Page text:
I will be the first to admit that I am really struggling with my parenting skills right now. I'm struggling because the way that I have raised my three younger children is so different from how my oldest child was raised. My husband and I adopted our daughter as an infant, and were fortunate enough to have always been in her life. I gave birth to our two youngest boys. My three babies have always been with me, they have always been a part of me. The bond that exists among us is strong--nothing will ever come between us. It's not just a mother-child bond, but a strong bond among the siblings. They love each other completely, and they protect each other even more completely. I'm not afraid to admit that I am very confident in my abilities to parent my youngest kids. I know those kids inside and out. I know every line on their hands, every scar on their knees, every hair on their heads. They know me, too. They know their Momma will always be here for them. They show me in the smallest ways, how much they love me. I see it. I feel it. There is nothing that could ever destroy what we have together. Our relationships will change over time, but that's the natural progression of time, age and life. They will fall in love and start their own families some day. It's supposed to be that way.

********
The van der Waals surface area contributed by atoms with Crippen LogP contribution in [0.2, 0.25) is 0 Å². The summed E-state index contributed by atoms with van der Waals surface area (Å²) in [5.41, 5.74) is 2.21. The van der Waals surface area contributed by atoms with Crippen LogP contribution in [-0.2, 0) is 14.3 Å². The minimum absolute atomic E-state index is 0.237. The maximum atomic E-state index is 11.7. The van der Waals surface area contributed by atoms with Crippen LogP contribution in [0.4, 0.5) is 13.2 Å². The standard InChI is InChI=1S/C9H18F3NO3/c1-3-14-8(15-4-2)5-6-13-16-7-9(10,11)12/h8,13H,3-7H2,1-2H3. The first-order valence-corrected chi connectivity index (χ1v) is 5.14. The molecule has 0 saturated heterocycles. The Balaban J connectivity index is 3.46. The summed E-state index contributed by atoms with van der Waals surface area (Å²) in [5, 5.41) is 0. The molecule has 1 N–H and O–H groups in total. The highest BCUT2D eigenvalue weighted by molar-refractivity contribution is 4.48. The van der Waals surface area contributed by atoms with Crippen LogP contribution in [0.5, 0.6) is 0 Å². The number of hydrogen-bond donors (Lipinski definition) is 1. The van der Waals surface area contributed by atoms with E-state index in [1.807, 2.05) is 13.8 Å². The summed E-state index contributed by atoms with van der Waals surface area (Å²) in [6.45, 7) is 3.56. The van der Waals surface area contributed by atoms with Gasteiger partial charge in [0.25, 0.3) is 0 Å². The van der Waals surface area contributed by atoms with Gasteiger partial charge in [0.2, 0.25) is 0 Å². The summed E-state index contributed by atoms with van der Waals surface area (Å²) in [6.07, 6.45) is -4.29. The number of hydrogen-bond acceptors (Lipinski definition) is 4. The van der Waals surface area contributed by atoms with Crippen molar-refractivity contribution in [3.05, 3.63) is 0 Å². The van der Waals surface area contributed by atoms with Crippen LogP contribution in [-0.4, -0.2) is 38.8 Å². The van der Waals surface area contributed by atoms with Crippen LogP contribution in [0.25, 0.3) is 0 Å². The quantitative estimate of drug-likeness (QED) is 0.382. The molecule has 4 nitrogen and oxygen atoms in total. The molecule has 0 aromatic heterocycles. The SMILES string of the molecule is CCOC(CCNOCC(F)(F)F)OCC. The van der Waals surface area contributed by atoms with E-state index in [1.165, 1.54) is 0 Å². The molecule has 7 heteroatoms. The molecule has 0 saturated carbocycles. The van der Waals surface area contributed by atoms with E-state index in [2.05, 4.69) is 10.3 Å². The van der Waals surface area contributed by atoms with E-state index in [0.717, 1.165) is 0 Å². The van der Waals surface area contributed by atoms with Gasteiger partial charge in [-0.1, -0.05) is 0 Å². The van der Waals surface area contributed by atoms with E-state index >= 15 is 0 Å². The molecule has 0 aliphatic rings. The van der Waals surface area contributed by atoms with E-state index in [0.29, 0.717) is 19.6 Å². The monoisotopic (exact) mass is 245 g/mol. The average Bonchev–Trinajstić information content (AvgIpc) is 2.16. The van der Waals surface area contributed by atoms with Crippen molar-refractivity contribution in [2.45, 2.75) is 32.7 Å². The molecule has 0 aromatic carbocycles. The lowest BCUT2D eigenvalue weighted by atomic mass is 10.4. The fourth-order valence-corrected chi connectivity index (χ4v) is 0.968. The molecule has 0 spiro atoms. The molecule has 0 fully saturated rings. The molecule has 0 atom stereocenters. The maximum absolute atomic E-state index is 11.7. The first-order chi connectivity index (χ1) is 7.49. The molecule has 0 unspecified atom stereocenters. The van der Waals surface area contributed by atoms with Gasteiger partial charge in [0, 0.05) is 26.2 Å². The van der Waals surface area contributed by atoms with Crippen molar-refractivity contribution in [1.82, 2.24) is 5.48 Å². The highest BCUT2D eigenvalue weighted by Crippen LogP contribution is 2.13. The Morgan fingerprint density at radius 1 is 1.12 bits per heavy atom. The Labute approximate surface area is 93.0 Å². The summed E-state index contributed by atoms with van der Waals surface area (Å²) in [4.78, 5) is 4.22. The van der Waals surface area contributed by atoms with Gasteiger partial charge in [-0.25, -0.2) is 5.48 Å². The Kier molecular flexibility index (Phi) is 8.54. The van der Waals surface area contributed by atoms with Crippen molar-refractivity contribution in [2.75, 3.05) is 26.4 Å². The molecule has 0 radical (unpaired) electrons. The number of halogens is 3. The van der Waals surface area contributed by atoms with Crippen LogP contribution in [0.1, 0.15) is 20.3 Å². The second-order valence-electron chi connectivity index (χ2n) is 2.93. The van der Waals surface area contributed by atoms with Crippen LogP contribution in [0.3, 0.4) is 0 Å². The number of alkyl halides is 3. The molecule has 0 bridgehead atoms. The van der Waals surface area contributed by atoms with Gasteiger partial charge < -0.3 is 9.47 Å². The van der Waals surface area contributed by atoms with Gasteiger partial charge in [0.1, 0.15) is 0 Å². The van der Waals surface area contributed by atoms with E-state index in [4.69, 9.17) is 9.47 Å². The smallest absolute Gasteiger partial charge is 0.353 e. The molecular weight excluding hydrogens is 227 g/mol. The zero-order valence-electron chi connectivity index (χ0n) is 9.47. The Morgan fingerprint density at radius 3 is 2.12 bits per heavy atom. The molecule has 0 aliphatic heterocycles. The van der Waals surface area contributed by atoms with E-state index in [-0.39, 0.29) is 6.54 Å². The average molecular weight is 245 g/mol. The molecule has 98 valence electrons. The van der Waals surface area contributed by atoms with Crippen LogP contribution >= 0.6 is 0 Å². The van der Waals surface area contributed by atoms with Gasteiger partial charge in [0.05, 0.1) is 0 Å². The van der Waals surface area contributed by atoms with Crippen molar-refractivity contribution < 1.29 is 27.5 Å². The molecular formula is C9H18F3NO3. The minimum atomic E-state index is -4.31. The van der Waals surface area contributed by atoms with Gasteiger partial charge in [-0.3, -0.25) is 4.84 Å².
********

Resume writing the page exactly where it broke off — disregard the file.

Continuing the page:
It's not like that with my oldest child.
My newest 'baby' is also my oldest child. He is 19 and I've had zero influence on him until recently. I really don't even know if I've had any influence--positive or negative--over the child's life. He entered our home at the age of 17--which even in the best of circumstances, is a challenging age. I simply do not know how to parent a 19 year old. No clue. Nothing. I know how to parent a baby, I know how to parent a tween girl and everything in-between 0-13, but I do not know how to parent a child raised by someone else. I don't know how to parent a child who has mother/father trust issues due to physical and emotional abandonment. I don't know how to parent a child who tests me on every step of our journey. I don't know how to parent a child I don't fully trust myself.